“How were you able to convince your management to allow you to do the Collabo-poster?”—Elizabeth responded: “The CEO came to us saying, ‘There’s no collaboration happening.’ He was looking for rapport, trust, and creativity. Our teams weren’t working effectively together. I wanted to try another solution—creating knowledge and social capital. Conversation would lead to rapport and, ultimately, to other collaboration tools. Offer tools that enable better work across silos. Then provide relevant business metrics. Use internal productivity metrics to make your point. To build a business case, you need to find measures and metrics that are important to the business and show progress. Be creative, honest, and persuasive.”
Elizabeth is an entertaining speaker, and this was a great keynote!
Morning of Day 1: Highlights from Conference Sessions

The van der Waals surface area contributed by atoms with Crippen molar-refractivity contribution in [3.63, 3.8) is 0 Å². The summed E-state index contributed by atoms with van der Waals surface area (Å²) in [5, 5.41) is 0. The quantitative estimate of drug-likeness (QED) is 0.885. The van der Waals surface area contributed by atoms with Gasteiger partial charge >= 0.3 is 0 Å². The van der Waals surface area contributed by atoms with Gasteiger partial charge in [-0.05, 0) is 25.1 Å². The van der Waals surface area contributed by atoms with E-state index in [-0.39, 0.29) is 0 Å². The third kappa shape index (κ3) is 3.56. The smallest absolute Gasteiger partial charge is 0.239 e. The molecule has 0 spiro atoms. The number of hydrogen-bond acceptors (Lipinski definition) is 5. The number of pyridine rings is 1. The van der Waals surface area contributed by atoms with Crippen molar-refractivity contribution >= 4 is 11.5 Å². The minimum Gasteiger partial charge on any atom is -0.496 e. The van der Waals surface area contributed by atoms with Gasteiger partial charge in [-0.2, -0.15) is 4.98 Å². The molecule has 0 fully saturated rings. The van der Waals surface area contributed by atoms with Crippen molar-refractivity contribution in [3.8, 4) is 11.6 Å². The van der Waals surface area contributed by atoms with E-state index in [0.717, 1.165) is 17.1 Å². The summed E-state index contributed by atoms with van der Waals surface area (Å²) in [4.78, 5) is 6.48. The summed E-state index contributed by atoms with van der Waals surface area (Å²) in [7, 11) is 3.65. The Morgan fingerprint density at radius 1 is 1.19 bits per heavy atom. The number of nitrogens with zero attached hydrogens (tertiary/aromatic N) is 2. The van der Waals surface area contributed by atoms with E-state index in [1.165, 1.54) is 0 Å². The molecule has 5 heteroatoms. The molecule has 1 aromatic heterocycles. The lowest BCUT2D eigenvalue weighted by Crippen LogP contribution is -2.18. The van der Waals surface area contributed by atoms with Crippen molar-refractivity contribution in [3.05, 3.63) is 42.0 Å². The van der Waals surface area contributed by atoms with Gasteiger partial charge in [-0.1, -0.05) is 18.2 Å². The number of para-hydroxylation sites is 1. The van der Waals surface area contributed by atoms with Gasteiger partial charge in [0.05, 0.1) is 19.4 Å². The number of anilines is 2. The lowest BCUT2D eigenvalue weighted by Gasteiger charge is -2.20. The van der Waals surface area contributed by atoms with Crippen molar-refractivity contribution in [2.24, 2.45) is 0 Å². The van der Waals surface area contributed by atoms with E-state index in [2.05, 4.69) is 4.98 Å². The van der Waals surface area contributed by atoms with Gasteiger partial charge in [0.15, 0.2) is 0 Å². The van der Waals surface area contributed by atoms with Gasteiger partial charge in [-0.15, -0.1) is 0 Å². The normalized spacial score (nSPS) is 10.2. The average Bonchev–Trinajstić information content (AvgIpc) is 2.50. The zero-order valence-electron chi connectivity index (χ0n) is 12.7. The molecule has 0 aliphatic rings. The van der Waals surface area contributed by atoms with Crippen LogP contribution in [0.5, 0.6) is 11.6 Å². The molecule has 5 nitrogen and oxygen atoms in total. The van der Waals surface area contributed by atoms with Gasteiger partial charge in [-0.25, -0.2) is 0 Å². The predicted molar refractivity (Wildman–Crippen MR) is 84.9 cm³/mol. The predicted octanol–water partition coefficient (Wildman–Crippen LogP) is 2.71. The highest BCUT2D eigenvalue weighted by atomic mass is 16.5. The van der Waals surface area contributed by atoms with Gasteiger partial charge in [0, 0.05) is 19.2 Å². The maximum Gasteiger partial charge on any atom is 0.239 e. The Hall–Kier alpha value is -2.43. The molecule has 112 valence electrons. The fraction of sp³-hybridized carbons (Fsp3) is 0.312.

The sessions during the morning of Day 1 of EUX 2017 focused on the first of four conference themes:
Crafting Enterprise Experiences—“The enterprise setting forces us to redefine what good design means. We’ll explore how unique factors like complexity, scale, and lack of control can impact our craft and completely change our expectations.” Theresa Neil was the theme leader.
Solving Not Sexy, But Important Problems
Presenter: Tricia Wang
Tricia Wang, shown in Figure 6, is Global Technology Ethnographer and Cofounder at Constellate Data. In Figure 7, MJ Broadbent’s sketchnote provides a summary of Tricia’s talk. She spoke about “why corporate innovation doesn’t work and how to fix it.” Tricia attributed corporations’ innovation challenges to distributed and hierarchical decision making. “Insights lose fidelity as they travel up the hierarchy,” said Tricia. “By the time the insights make it to decision makers, they somehow seem less powerful, less transformative. The people who found the insights are not present in those discussions.”
Tricia told us, “Every company needs a Department of the Unknown. Connect people who are closest to the unknown—ethnographers, market researchers, UX researchers—with those making the decisions.” She provided three principles for sharing data: